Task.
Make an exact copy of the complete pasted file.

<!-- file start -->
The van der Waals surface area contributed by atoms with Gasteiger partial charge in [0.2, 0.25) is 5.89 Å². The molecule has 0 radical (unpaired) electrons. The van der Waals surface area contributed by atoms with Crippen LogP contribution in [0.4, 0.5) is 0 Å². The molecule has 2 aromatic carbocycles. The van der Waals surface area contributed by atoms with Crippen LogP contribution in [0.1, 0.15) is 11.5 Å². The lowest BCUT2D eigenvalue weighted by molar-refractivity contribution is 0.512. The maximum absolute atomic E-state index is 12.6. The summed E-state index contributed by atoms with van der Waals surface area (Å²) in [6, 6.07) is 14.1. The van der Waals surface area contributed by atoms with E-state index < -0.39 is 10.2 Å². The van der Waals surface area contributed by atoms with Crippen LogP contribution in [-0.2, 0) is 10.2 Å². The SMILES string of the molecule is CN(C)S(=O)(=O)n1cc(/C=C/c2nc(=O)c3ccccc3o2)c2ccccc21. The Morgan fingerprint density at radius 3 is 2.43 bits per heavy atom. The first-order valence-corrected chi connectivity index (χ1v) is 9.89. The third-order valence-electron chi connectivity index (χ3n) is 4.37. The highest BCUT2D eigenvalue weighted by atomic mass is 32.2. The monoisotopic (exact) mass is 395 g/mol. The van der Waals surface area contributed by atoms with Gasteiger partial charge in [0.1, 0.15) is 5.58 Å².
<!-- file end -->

The van der Waals surface area contributed by atoms with Gasteiger partial charge in [0.2, 0.25) is 5.89 Å². The molecule has 0 radical (unpaired) electrons. The van der Waals surface area contributed by atoms with Crippen LogP contribution in [0.4, 0.5) is 0 Å². The molecule has 2 aromatic carbocycles. The van der Waals surface area contributed by atoms with Crippen LogP contribution in [0.1, 0.15) is 11.5 Å². The lowest BCUT2D eigenvalue weighted by molar-refractivity contribution is 0.512. The maximum absolute atomic E-state index is 12.6. The summed E-state index contributed by atoms with van der Waals surface area (Å²) in [6, 6.07) is 14.1. The van der Waals surface area contributed by atoms with E-state index < -0.39 is 10.2 Å². The van der Waals surface area contributed by atoms with Crippen LogP contribution in [-0.2, 0) is 10.2 Å². The SMILES string of the molecule is CN(C)S(=O)(=O)n1cc(/C=C/c2nc(=O)c3ccccc3o2)c2ccccc21. The Morgan fingerprint density at radius 3 is 2.43 bits per heavy atom. The first-order valence-corrected chi connectivity index (χ1v) is 9.89. The third-order valence-electron chi connectivity index (χ3n) is 4.37. The highest BCUT2D eigenvalue weighted by atomic mass is 32.2. The monoisotopic (exact) mass is 395 g/mol. The van der Waals surface area contributed by atoms with Gasteiger partial charge in [0.1, 0.15) is 5.58 Å².